While a part of the brain, the part connected to your sight, thinks that you are still because you are looking at a book, another part, the part connected to your inner ear, thinks that you are moving because it senses motion.
People who stay inside ships might suffer from the same thing because their eyes can't see the motion. This is why those on deck are less likely to experience motion sickness.
After some time the brain can learn to adjust to such conflicts. This is why some people stop getting motion sickness after boarding a boat for some time.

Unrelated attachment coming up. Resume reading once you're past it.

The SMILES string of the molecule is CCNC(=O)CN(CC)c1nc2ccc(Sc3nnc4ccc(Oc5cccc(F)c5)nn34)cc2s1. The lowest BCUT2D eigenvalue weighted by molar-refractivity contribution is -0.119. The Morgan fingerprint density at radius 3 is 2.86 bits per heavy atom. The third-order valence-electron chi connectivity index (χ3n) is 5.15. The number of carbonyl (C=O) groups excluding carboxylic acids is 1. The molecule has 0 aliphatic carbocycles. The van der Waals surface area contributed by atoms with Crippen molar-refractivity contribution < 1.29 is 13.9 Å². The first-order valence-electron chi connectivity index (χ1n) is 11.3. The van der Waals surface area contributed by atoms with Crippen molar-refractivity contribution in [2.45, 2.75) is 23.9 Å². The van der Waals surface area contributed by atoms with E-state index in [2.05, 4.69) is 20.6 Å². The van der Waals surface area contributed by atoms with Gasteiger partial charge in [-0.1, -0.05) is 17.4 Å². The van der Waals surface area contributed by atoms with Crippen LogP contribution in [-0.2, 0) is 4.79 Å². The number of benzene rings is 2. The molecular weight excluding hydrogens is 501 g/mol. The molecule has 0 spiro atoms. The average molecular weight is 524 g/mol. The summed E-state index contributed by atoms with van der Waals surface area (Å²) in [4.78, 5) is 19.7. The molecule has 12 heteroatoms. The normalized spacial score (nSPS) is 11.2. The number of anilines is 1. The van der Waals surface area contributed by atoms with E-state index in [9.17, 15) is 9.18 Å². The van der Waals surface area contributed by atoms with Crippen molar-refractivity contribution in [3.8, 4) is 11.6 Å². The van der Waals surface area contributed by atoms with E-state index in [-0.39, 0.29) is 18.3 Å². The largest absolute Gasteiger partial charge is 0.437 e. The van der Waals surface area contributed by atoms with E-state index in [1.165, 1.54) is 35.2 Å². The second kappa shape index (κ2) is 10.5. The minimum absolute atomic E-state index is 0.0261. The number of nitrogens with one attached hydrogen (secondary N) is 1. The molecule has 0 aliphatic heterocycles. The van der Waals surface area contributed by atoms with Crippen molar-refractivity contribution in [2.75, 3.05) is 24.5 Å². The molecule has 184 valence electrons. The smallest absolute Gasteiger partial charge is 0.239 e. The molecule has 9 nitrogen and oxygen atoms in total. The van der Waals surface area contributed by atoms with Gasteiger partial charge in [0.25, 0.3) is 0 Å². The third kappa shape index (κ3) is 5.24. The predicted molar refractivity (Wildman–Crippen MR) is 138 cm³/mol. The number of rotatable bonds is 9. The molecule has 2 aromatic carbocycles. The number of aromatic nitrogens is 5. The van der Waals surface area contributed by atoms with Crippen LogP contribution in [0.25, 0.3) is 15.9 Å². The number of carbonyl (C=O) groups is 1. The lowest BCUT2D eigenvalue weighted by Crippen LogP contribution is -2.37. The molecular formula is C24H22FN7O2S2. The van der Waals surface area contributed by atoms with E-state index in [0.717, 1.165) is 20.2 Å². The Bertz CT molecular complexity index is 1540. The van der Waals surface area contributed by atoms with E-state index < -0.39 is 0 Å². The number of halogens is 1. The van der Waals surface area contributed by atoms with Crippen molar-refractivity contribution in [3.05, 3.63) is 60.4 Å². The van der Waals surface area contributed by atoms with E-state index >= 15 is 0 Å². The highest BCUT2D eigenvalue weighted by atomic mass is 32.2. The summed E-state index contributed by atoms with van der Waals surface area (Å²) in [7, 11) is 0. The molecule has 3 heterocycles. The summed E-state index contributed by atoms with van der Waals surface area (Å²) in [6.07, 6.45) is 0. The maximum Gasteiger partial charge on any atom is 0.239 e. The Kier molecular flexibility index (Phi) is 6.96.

This conflict in information reaching the brain triggers nausea as the brain starts believing that you have eaten something toxic that's making you hallucinate. See also what alcohol does to your brain.
Not all people get affected the same way by motion sickness. People who are more sensitive to motion sickness usually experience those symptoms fast.
If the road has many turns or if it's bumpy then motion sickness is more likely to occur. This is why reading in a train doesn't usually trigger motion sickness.
According to one study, certain genes can increase the chances of a person getting motion sickness.
People who sit in the back seat are more prone to motion sickness as their eyes can't see the road properly and so might send wrong signals to the brain.
Pregnant women are more likely to experience motion sickness than normal women.